What if we assign idle crews to remaining activities to do them faster?
What if we reduce resource allocation to non-critical activities to do other activities faster?
With this semi-constrained simulation, optimization results are as follows:
Once we've constrained the simulation, the results are less incredible than before. With the constraints introduced, the "fastest" option reduces duration in ~30% by increasing peak resources in ~30% and cost in ~10%. This cost does not consider indirect or daily overhead costs which for certain projects may be significant. For such projects a 10% cost increase in resources may be compensated by savings from a 30% duration reduction.
What has Frontline changed? Again, we need to look into the details:
For those activities that we indicated that they could be done faster with more resources, Frontline has made changes on 11 of them. Why only 11? Because those 11 activities yield the maximum reduction in duration.
What is really interesting about AI powered schedule optimization is the non-obvious results that are generated. We keep focusing on how can we do X faster? And the answer tends to be to throw more resources to it. In this example, we lean to think that to make the project faster we need to add 2X crews wherever we can. But curiously there are alternatives that reduce duration and required resources that are non-obvious in such a complex system:
The option selected reduces duration in ~28% and construction resources in 15% by making non-obvious changes to those pre-identified activities. The resource histogram shows a much better distributed (levelled) resource requirement for the project:
From little input to maximum constrained optimization - Step 3
In the last step of our journey from unconstrained optimization to highly constrained optimization we are going to add another level of complexity. On top of the previous constraints, we are going to tell Frontline only to explore alternative schedules with a maximum of 15 Electrical crews, from a current maximum of 19.
In the graph above, crosses indicate alternatives that do not comply with constraints. A first pass simulation yields a fairly disappointing result: no option complies with the constraint of 15 Electrical crews and is faster than the original schedule.
One would think that this is the end (of our elaborate plans - The Doors). Think again, Frontline has an ace up its sleeve.
This simulation is very constrained: only 19 activities can be modified and there is a maximum resource constraint applying to all activities. This is why Frontline can generate few results that comply and none that are faster,. But this can be reverted by modifying the optimization parameters. There is a video explaining the impact of changing optimization paramenters that can be found on our Youtube channel.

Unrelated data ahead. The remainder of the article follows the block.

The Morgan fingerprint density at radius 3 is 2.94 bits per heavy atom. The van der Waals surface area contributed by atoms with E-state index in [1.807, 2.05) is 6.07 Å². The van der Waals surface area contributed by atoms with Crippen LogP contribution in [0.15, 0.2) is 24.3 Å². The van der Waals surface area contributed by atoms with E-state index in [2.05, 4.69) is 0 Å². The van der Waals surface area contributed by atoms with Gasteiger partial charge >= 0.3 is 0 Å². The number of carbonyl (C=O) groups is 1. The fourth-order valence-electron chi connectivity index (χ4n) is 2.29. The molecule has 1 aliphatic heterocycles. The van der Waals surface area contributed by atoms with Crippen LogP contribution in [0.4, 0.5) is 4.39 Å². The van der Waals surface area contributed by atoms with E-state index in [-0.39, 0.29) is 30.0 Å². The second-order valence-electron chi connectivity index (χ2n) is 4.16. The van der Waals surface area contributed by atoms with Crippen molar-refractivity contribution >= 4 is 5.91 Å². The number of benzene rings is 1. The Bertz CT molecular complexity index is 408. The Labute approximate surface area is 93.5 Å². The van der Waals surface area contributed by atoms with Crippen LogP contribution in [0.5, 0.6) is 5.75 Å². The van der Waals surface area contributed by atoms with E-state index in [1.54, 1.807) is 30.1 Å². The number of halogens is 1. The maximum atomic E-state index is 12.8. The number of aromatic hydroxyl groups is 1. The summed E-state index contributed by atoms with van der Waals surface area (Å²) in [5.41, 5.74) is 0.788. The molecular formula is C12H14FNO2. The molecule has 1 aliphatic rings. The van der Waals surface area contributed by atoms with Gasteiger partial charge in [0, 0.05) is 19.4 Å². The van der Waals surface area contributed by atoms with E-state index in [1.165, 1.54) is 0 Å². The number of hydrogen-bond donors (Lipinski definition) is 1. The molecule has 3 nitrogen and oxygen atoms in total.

First, we told Frontline to use a 5x higher Learning Rate. For those not familiar with the Machine Learning term, it's basically the speed at which a machine learning model learns. By increasing the value we are telling Frontline "go learn new stuff faster & further away" with the hope that it finds (learns) better options.
Second, we told Frontline to look for 100 solutions for each optimization criteria (duration, levelness, resources, cost & balanced), 5 times more than the standard optimization parameters.
The above guarantee that Frontline will look within hundreds of solutions to find better ones. And it did:
Frontline found (learnt) options that satisfy the constraints introduced, reducing project duration & resources whilst maintaining a similar resource cost. This is achieved by making counter-intuitive changes to resource allocation on some activities that in combination achieve the overall desired results:
Frontline allocates more resources to some activities, and less resources to others, within the boundaries of the simulation. This would be a hard and time consuming exercise to do relying only on manual scheduling software. Aided by Artificial Intelligence and construction simulation and optimization software, we have an optimal solution to the challenge within minutes.
If you made it until this point and want to test out yourself for free, just visit our free site at: https://app.frontline-optimizer.com/freemium/
No need to register. No sales stuff. No emails. If you have questions on how to use Frontline, please check out our Youtube channel (we just started so please don't judge us!):